Computer researchers reported artificial intelligence beat humans in a mental challenge. The findings claim that computers have come closer to the human method of learning, The New York Times reported.
Getting machines to learn is very hard because scientists have to make correct algorithms to make intelligent robots.
As an illustration, Popular Science gave some enlightening insight. For example, if a computer sees just one toothbrush and knows its function, it's pretty easy to identify other toothbrushes. Even if a toothbrush is long, thin, has little bristles and a handle, the computer is still sure it's a toothbrush. This marks that a robot can learn the same way humans do.
In a study, published in Science journal, it is now possible. Researchers from Massachusetts Institute of Technology (MIT) claimed that they have invented a robot that has advance learning technology.
In fact, the computer outperformed a group of humans in identifying handwritten characters based on a single example. The machine is capable of quickly learning the characters in a range of different languages and using that knowledge to perform unbelievable tasks.
The new program can learn to recognize handwritten characters after only "observing" few examples of it.
The researchers gave the computer examples of handwritten letters from several ancient alphabets and how they were written. After that, the computer memorized the process and performed writing tasks. The researchers called this as Bayesian Program Learning. By just showing how a character is made, the computer understands the different parts of each letter.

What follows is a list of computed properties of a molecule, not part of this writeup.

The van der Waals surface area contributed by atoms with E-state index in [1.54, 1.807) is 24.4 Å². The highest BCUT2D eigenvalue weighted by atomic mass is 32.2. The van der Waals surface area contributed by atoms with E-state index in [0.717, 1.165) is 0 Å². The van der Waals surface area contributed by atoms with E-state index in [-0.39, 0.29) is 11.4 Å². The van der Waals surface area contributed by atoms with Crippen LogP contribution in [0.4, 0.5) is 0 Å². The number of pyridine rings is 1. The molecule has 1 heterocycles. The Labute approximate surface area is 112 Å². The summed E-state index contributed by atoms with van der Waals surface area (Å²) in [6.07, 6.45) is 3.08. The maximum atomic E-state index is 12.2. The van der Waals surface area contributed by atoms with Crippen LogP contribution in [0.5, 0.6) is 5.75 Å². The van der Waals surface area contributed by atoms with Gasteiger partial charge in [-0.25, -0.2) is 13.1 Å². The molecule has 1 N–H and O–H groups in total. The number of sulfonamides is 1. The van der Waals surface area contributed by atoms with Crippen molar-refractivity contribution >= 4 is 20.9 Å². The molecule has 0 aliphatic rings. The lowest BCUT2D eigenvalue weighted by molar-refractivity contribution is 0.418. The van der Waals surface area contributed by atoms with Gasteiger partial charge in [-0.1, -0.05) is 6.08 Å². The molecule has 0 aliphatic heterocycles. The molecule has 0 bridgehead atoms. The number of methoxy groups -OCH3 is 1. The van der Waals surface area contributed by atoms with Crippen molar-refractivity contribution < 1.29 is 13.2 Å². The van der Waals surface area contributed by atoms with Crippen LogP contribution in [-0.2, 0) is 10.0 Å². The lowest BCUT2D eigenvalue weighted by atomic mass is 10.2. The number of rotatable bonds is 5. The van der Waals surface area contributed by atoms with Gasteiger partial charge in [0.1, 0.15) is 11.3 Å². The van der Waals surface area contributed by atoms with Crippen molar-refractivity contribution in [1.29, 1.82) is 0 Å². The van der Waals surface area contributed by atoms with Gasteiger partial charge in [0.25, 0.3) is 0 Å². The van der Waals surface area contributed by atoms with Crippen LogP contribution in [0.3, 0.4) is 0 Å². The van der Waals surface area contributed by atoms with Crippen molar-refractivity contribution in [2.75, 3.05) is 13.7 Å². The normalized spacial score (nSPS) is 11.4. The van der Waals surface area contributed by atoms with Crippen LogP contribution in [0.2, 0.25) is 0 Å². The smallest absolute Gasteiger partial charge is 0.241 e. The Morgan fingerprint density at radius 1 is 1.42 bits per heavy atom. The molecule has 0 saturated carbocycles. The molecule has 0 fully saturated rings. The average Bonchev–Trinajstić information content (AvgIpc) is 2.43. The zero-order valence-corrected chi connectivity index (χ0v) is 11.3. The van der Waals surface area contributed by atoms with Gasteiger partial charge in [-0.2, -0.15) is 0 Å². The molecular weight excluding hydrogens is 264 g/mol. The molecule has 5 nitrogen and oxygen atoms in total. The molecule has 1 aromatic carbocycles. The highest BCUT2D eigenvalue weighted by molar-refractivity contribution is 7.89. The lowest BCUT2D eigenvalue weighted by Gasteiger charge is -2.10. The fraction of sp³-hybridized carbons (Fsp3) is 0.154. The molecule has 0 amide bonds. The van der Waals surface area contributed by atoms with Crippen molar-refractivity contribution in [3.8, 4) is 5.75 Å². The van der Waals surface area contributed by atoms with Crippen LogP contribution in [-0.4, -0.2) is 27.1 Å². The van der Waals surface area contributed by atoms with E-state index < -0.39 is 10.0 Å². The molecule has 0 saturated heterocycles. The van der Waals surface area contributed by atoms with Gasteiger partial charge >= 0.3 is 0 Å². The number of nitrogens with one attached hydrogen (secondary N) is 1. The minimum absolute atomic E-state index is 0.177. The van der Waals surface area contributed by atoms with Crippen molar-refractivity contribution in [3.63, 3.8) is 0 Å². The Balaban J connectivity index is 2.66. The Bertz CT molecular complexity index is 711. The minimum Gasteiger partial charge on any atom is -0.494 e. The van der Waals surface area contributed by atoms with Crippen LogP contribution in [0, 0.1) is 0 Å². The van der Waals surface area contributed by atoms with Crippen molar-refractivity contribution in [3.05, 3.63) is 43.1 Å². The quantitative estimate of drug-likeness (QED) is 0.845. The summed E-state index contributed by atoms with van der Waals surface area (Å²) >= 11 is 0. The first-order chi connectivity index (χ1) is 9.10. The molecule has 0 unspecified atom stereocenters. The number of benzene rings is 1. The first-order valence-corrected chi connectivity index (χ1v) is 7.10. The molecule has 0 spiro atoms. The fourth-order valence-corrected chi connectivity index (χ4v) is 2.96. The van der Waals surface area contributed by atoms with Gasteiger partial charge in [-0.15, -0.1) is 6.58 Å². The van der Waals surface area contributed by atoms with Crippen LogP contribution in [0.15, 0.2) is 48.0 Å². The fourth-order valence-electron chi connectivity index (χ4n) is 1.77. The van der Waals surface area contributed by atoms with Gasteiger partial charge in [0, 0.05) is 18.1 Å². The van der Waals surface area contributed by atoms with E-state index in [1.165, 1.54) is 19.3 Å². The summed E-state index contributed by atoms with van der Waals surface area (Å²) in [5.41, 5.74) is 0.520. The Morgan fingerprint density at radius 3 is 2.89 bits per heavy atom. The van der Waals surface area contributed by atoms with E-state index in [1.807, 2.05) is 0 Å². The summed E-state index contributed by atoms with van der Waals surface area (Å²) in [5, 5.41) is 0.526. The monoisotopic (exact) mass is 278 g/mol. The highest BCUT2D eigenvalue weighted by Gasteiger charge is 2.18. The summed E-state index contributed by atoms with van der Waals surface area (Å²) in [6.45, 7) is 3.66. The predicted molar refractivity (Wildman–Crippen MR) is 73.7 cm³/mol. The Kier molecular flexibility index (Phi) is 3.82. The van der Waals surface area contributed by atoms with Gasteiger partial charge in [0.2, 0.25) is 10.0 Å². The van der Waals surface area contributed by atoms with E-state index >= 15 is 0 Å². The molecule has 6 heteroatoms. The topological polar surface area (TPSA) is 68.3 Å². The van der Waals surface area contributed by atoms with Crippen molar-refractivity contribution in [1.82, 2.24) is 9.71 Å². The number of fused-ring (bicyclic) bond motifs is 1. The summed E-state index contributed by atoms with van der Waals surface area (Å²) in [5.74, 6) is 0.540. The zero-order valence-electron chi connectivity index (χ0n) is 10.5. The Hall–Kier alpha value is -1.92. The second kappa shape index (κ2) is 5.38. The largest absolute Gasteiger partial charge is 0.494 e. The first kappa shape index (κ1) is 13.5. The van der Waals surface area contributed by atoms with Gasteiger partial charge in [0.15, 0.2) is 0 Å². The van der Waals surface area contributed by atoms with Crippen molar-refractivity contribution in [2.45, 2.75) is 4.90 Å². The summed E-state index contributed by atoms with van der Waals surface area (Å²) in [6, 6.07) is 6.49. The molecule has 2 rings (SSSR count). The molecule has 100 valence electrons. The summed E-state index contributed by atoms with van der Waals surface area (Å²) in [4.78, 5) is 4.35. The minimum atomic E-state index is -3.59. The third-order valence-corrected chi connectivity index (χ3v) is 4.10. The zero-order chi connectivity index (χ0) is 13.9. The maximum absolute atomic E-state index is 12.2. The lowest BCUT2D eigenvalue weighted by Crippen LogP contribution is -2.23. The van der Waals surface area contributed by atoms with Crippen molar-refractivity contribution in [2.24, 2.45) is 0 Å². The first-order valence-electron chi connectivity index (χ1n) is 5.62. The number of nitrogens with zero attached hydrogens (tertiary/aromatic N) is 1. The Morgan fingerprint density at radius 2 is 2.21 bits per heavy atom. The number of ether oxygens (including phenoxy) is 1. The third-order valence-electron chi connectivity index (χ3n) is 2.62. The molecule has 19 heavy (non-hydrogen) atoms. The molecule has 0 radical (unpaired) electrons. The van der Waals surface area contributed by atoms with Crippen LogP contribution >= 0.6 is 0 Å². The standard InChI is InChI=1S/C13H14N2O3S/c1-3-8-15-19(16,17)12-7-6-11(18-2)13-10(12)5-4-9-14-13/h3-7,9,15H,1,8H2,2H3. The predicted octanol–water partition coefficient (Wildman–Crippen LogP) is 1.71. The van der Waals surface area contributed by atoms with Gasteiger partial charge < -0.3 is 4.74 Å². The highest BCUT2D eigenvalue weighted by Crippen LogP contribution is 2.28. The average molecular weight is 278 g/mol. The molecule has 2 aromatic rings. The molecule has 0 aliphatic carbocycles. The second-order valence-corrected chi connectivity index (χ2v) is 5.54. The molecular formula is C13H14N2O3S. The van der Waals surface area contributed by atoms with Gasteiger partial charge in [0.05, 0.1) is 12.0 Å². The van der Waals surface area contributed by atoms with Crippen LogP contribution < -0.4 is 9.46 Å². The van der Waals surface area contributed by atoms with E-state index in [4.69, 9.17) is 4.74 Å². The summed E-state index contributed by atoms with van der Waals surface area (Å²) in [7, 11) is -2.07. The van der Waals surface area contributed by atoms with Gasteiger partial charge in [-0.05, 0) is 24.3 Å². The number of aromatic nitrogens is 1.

"With all the progress in machine learning, it's amazing what you can do with lots of data and faster computers," said Joshua B. Tenenbaum, co-author of the study and cognitive science professor at MIT.
For its practical use, intelligent computer programs can be involved in car-safety systems, which can detect pedestrians and bicyclists to avoid road accidents. It can also be used in industrial zones and manufacturing plants.
On November, the Toyota Motor Corporation announced a five-year, billion-dollar project to develop smart robots and create artificial intelligence.
Moreover, a robotics academic conference, Neural Information Processing Systems, will be held this week in Montreal. Before it is only an obscure meeting, but now their attendees doubled from the previous year and have attracted a growing list of brand-name corporate sponsors, including Apple for the first time.
With these developments in science, we are wondering where these technologies might go. Can we create a better society by making smarter robots? Let us know in the comments section.